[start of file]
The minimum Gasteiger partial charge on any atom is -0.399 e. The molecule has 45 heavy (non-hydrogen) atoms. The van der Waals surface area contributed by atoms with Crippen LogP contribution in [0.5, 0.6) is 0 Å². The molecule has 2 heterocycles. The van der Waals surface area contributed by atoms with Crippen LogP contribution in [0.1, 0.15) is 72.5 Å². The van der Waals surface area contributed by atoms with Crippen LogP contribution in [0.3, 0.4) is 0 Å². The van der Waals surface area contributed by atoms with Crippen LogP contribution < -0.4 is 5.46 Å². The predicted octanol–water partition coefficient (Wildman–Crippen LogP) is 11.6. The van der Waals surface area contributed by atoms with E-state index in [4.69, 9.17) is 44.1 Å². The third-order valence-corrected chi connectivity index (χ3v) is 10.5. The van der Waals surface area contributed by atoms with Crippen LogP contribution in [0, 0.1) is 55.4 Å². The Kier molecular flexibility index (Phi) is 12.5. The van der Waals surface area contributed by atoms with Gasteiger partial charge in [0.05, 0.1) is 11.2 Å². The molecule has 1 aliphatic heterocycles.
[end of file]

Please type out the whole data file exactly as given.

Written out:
The minimum Gasteiger partial charge on any atom is -0.399 e. The molecule has 45 heavy (non-hydrogen) atoms. The van der Waals surface area contributed by atoms with Crippen LogP contribution in [0.5, 0.6) is 0 Å². The molecule has 2 heterocycles. The van der Waals surface area contributed by atoms with Crippen LogP contribution in [0.1, 0.15) is 72.5 Å². The van der Waals surface area contributed by atoms with Crippen LogP contribution in [0.3, 0.4) is 0 Å². The van der Waals surface area contributed by atoms with Crippen LogP contribution < -0.4 is 5.46 Å². The predicted octanol–water partition coefficient (Wildman–Crippen LogP) is 11.6. The van der Waals surface area contributed by atoms with E-state index in [4.69, 9.17) is 44.1 Å². The third-order valence-corrected chi connectivity index (χ3v) is 10.5. The van der Waals surface area contributed by atoms with Crippen LogP contribution in [0, 0.1) is 55.4 Å². The Kier molecular flexibility index (Phi) is 12.5. The van der Waals surface area contributed by atoms with Gasteiger partial charge in [0.05, 0.1) is 11.2 Å². The molecule has 1 aliphatic heterocycles.